Beijing is on a similar change trajectory, electrifying about 70 percent of its public buses. Currently, sale of privately-owned electric cars has accounted for 37 percent of all vehicle sales throughout the country, marking the highest penetration rate in the world. It is true that fossil fuel-burning "dirty" vehicles are on their way out in Beijing and in other cities of China.
In addition to quickening the pace in electric mobility, the city is encouraging its residents to switch to other cleaner modes of transport too, including commuting by riding bicycles or taking the convenient subway system crisscrossing underground. The local authorities, in collaboration with internet platform companies, have introduced bike-sharing schemes to increase bike use. And, the city's roughly 807-km subway network now transfers an average of 12.6 million commuters per day. The length of the metro system is still being extended at a rapid rate.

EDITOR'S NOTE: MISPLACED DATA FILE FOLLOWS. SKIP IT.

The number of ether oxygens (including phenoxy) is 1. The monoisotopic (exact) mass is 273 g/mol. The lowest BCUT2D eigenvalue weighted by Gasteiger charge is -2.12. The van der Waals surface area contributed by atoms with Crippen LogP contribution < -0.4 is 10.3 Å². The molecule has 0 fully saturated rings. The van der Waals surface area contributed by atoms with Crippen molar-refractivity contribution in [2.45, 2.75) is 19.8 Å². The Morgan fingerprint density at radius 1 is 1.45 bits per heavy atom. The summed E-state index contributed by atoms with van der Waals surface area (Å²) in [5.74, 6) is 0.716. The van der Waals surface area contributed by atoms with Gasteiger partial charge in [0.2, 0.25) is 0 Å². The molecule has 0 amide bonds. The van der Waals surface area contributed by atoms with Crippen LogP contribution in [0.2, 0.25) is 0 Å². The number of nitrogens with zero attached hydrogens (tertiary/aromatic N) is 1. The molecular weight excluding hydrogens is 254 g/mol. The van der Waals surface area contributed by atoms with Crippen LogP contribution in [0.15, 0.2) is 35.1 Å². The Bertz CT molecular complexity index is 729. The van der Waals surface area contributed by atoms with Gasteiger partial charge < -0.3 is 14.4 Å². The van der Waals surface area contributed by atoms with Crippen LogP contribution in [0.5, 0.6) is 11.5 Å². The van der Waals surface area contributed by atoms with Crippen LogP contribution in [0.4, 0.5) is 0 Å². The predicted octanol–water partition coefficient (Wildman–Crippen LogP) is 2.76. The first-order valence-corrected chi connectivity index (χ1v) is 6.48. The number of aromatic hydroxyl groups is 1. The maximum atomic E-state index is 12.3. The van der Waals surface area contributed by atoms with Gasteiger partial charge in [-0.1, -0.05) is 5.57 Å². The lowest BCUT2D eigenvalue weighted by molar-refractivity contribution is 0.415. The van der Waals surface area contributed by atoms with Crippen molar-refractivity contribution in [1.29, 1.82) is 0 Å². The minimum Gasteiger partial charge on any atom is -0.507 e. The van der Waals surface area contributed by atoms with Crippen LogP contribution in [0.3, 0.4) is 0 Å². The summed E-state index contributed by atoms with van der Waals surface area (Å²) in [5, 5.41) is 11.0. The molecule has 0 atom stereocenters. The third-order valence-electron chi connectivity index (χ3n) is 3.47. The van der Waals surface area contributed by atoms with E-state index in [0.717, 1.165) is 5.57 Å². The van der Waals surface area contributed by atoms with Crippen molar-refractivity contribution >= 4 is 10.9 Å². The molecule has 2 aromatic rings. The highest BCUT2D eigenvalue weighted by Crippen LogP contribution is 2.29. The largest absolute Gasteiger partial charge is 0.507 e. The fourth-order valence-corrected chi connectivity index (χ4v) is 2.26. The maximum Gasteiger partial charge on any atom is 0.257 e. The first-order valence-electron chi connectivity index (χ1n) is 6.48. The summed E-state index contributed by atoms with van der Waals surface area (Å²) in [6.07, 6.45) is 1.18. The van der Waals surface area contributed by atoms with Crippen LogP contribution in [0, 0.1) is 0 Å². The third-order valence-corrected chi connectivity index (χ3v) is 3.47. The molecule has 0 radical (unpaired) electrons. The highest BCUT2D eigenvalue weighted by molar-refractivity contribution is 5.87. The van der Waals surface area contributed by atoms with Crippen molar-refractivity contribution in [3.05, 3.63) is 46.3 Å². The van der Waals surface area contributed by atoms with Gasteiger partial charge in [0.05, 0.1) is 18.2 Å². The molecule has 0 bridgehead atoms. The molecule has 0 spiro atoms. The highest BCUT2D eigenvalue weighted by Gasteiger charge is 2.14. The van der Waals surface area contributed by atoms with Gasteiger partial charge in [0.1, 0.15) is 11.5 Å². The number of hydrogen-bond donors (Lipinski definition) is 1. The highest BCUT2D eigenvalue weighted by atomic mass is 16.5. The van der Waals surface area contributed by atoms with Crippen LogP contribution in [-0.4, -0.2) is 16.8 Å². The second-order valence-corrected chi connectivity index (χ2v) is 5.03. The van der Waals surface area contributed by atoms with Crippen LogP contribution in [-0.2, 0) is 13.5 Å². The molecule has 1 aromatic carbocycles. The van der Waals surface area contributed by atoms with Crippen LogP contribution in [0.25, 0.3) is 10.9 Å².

In September 2013, Beijing city announced a five-year action plan to significantly ameliorate the city's environment. The plan, which acknowledged that Beijing's air pollution had become "severe" and increasingly perilous, aimed to deliver considerable effects, to both safeguard people's health and promote long-term, sustainable economic growth. The plan set specific targets, tightened emissions standards - ahead of national standards, and closed important loopholes in enforcement.
Thanks to those efforts, polluting gases such as carbon monoxide, sulphur dioxide and particulate matter began to trend downwards from 2014. To do more to strangulate air pollution, under the administration of the central government, a good number of effective measures were announced and local officials launched their first major push for cooperation on combating pollution across the whole Beijing-Heibei-Tianjin region, including providing rural people with cleaner fuels like natural gas instead of coal to burn and heat at home, and restructuring industry to reduce carbon dioxide emissions. The whole region also tried to prevent dust pollution by repairing degraded ecosystems around Beijing, while increasing the number of green spaces .